Since last season, I’ve been wanting to make a 70’s inspired front button denim skirt. I never did get around to drafting my own pattern, and I saw the Pauline Alice Rosari skirt which had lots of cute options and great reviews So I bought the instant download. There is definitely something top be said for being able to make a project without delay when inspiration strikes. I can’t even count how many time I was inspired to make a certain thing but shelved the idea because I didn’t have fabric or pattern on hand. The idea just floated away somewhere, replaced by something new. Fickle seamstress that I am.
The making of this skirt went smoothly. I was in between a size 38 and 40. My denim was very stiff with no stretch at all., so I chose to make the size 40 and ZI’m glad I did because it’s very snug! I definitely will not be putting this skirt in the dryer. The denim was bought several months ago at my local Fabric shop ion Ventura called Fabric Town. It’s by Robert Kaufman. The snaps were found online at Wawak. After seeing how expensive jean snaps were at Joann , I found these for much less and they come in packets of twelve,making them perfect for a project for you. The Dritz jeans buttons at JoAnn only come in packets of two.
The only change to the pattern was adding three inches to the hem, and cutting the back on the fold instead of having a seam. I would have left the back seam if the pattern had a back back yoke, giving the skirt a real jeans look. I didn’t see the point of the back seam without it going into a yoke. The directions were well written and I look forward to making this skirt again for me and also for Lily. It’s a keeper!
The top is my third Chai by Liesl & Co. I used a fabric from Alexander Henry with a Day Of The Dead theme and little drawings of a Frida Kahloesque character on it. I love how the top turned out,with its orange yoke, but was promptly notified by my fourteen year old that I wasn’t allowed to wear this print because we’re not Mexican, and wearing this fabric is a form of cultural re- appropriation.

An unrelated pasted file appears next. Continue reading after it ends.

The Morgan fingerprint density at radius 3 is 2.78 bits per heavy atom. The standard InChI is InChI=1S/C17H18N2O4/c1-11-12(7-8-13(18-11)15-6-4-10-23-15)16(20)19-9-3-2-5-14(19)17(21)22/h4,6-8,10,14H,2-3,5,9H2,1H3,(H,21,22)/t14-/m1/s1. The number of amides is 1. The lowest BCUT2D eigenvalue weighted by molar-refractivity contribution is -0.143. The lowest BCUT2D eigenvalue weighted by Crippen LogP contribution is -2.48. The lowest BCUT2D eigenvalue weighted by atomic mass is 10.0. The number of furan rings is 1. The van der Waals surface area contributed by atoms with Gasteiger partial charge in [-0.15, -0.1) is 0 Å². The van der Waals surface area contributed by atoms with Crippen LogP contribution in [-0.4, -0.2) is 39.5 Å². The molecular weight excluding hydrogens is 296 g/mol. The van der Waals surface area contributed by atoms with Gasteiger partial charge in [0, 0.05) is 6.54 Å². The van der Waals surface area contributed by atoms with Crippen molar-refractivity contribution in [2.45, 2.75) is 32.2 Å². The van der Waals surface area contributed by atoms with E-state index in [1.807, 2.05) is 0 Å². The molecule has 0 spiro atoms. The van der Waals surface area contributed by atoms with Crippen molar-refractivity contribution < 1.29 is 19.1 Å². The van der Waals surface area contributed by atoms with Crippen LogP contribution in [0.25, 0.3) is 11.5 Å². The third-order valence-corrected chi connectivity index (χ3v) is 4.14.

I thought of all the pretty dresses and items to wear in my closet that I have bought on trips in the past. An embroidered Huipil from Mexico, A Dirndl from Germany, a beret and a Mariniere from France. A straw hat from Puerto Rico. Fisherman pants from Thailand. Am I not allowed to wear these items either, for fear of offending someone native to that culture? And what about the local economies in the countries that produce the fabric or clothing and rely on tourists buying them for their livelihood? If everyone stopped buying things to wear from cultures other than their own, those people would go out of business.What about the native American jewelry I have? I’m 1/4 Native American, but yet not affiliated with any tribe.
While I do think it’s important to be respectful of other cultures, without cultural references, fashion becomes a very boring place as so many collections are inspired by other cultures. Think Yves saint Laurent in the seventies.
But yes, I do agree that maybe this fabric crosses the line, and is a bit too kitschy and takes a sacred practice, that of honoring our dead on the day of All souls, November 1, and turning it into something kitschy and cutesy. Trivializing it. And also, it’s a clear example of a company making money off another culture, I believe Alexander Henry is a British company. But no, I didn’t think about any of these things when I bought the fabric. So I’m glad now that my daughter brought up the subject and made me think about it.
What do you think?